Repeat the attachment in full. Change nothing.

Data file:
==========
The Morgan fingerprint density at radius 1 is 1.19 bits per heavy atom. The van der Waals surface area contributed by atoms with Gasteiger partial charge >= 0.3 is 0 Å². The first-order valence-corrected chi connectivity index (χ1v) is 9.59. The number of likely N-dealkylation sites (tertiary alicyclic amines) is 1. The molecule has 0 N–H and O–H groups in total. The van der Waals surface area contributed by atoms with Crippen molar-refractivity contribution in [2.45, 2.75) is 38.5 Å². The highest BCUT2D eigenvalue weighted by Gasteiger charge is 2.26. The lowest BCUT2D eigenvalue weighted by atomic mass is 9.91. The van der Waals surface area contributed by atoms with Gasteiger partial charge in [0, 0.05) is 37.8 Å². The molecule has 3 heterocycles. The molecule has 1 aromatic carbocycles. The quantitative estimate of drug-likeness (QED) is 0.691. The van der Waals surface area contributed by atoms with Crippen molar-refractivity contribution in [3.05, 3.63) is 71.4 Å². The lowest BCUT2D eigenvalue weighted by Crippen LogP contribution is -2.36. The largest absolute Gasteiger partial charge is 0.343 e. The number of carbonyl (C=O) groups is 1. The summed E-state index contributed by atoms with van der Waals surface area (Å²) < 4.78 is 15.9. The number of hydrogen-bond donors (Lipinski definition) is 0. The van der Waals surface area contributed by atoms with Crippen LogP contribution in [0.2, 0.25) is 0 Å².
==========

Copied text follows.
The Morgan fingerprint density at radius 1 is 1.19 bits per heavy atom. The van der Waals surface area contributed by atoms with Gasteiger partial charge >= 0.3 is 0 Å². The first-order valence-corrected chi connectivity index (χ1v) is 9.59. The number of likely N-dealkylation sites (tertiary alicyclic amines) is 1. The molecule has 0 N–H and O–H groups in total. The van der Waals surface area contributed by atoms with Crippen molar-refractivity contribution in [2.45, 2.75) is 38.5 Å². The highest BCUT2D eigenvalue weighted by Gasteiger charge is 2.26. The lowest BCUT2D eigenvalue weighted by atomic mass is 9.91. The van der Waals surface area contributed by atoms with Gasteiger partial charge in [0, 0.05) is 37.8 Å². The molecule has 3 heterocycles. The molecule has 1 aromatic carbocycles. The quantitative estimate of drug-likeness (QED) is 0.691. The van der Waals surface area contributed by atoms with Crippen molar-refractivity contribution in [3.05, 3.63) is 71.4 Å². The lowest BCUT2D eigenvalue weighted by Crippen LogP contribution is -2.36. The largest absolute Gasteiger partial charge is 0.343 e. The number of carbonyl (C=O) groups is 1. The summed E-state index contributed by atoms with van der Waals surface area (Å²) < 4.78 is 15.9. The number of hydrogen-bond donors (Lipinski definition) is 0. The van der Waals surface area contributed by atoms with Crippen LogP contribution in [0.2, 0.25) is 0 Å².